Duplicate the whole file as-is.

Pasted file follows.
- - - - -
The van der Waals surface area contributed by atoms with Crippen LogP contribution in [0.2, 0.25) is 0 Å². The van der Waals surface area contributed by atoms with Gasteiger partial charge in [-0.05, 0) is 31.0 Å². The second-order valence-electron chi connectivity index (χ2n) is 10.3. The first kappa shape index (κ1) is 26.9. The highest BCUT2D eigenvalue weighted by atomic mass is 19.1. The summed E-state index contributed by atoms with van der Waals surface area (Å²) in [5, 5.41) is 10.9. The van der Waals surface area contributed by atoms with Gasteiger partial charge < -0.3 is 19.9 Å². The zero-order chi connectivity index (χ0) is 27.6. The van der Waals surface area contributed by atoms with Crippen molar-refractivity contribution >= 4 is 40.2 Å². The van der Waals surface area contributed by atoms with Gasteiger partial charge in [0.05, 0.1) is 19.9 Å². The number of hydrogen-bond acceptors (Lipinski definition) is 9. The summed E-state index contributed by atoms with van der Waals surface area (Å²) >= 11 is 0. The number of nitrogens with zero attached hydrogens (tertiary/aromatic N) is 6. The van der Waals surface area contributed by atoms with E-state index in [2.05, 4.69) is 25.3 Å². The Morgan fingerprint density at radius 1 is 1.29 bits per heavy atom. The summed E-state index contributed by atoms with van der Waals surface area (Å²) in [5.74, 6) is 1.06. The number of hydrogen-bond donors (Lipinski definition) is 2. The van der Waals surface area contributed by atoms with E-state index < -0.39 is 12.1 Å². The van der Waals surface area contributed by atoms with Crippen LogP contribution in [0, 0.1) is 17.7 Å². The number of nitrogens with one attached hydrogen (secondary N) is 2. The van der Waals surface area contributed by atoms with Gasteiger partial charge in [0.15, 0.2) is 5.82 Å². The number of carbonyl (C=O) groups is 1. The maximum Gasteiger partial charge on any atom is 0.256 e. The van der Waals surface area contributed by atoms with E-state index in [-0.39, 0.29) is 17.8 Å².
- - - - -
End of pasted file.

The van der Waals surface area contributed by atoms with Crippen LogP contribution in [0.2, 0.25) is 0 Å². The van der Waals surface area contributed by atoms with Gasteiger partial charge in [-0.05, 0) is 31.0 Å². The second-order valence-electron chi connectivity index (χ2n) is 10.3. The first kappa shape index (κ1) is 26.9. The highest BCUT2D eigenvalue weighted by atomic mass is 19.1. The summed E-state index contributed by atoms with van der Waals surface area (Å²) in [5, 5.41) is 10.9. The van der Waals surface area contributed by atoms with Gasteiger partial charge < -0.3 is 19.9 Å². The zero-order chi connectivity index (χ0) is 27.6. The van der Waals surface area contributed by atoms with Crippen molar-refractivity contribution >= 4 is 40.2 Å². The van der Waals surface area contributed by atoms with Gasteiger partial charge in [0.05, 0.1) is 19.9 Å². The number of hydrogen-bond acceptors (Lipinski definition) is 9. The summed E-state index contributed by atoms with van der Waals surface area (Å²) >= 11 is 0. The number of nitrogens with zero attached hydrogens (tertiary/aromatic N) is 6. The van der Waals surface area contributed by atoms with E-state index in [2.05, 4.69) is 25.3 Å². The Morgan fingerprint density at radius 1 is 1.29 bits per heavy atom. The summed E-state index contributed by atoms with van der Waals surface area (Å²) in [5.74, 6) is 1.06. The number of hydrogen-bond donors (Lipinski definition) is 2. The van der Waals surface area contributed by atoms with E-state index < -0.39 is 12.1 Å². The van der Waals surface area contributed by atoms with Crippen LogP contribution in [0, 0.1) is 17.7 Å². The number of nitrogens with one attached hydrogen (secondary N) is 2. The van der Waals surface area contributed by atoms with Gasteiger partial charge in [0.15, 0.2) is 5.82 Å². The number of carbonyl (C=O) groups is 1. The maximum Gasteiger partial charge on any atom is 0.256 e. The van der Waals surface area contributed by atoms with E-state index in [-0.39, 0.29) is 17.8 Å².